Essex County Public Safety Academy instructor’s positive COVID-19 test impacts Hudson jail

Nearly twenty new Hudson County correctional officers have been self-quarantined due to an Essex County Public Safety Academy instructor testing positive for COVID-19, according to multiple sources.

NJ Advance Media (NJAM) reported this morning that state Attorney General Gurbir Grewal ordered police recruits to stop training as positive tests for COVID-19 (coronavirus) rise throughout New Jersey, but multiple sources tell Real Garden State there’s more to the story.

According to various law enforcement sources and public officials speaking under the condition of anonymity, an instructor working at the Essex County Public Safety Academy tested positive for the coronavirus – which has caused Hudson County Corrections and Rehabilitation Center (HCC) to order nearly twenty correctional officers that recently graduated from the academy to self-quarantine.

It’s unknown whether or not the instructor’s positive test played any role in Grewal’s order, but the NJAM report noted that “training had soldiered on earlier in the week, in an effort to bolster departments on the front lines of the fast-moving viral outbreak.” Additionally, the report states that 75 people finished the Essex County Public Safety Academy on March 5 and are now working with the Newark Police Department.

Representatives for the New Jersey Office of the Attorney General (NJOAG) declined to respond to an email seeking comment on this story, including questions regarding how many new law enforcement officers around the state have been ordered to self-quarantine because of the instructor’s positive test for coronavirus.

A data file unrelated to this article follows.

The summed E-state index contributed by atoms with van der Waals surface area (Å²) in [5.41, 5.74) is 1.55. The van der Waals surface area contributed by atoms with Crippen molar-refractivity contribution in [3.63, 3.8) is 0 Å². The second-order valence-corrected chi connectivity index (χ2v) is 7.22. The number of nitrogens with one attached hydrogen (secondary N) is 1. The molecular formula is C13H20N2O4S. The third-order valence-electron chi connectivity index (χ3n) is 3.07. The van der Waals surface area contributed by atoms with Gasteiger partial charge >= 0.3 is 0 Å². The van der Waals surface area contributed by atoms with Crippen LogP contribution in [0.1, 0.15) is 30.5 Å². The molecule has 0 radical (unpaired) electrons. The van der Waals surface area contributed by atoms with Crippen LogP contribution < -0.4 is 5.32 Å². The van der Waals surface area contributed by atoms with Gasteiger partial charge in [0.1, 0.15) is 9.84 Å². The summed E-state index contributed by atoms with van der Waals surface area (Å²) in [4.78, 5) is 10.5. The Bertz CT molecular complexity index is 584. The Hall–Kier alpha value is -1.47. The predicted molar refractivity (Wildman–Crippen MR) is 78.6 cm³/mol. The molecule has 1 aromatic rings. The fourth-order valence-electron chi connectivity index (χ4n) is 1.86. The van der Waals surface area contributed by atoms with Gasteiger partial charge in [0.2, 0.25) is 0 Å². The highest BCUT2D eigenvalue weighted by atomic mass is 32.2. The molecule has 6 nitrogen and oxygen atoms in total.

Update from Essex County spokesperson at 6:48 PM (3/21/20): “One of our instructors at the Essex County Police Academy test positive for COVID-19. The health departments of each municipality where the corrections officer cadets and staff reside were notified. Following established protocols, the cadets and staff were directed to self-quarantine. At this time, none have exhibited any symptoms. They also have been told to seek guidance from their local health care provider and their local health department.”

As for HCC, multiple sources with knowledge have expressed dismay with the jail’s leadership and their current work environment. Among other issues, complaints include the lack of COVID-19 testing for correctional officers and staff members alike, the handling of inmates that have been put in medical isolation pending test results, and concerns regarding the HCC’s ventilation system.

“Inmates are being moved around the facility from one area to another area without proper consideration for maintaining sanitary conditions,” one source working in the jail told Real Garden State. “Until they test every correctional officer, staff member, and inmate, it’s hard not to feel anxious and uncertain about the situation.”

Hudson County’s spokesperson declined to respond to an email seeking comment on this story, including questions regarding the number of inmates that are in currently medical isolation pending test results.

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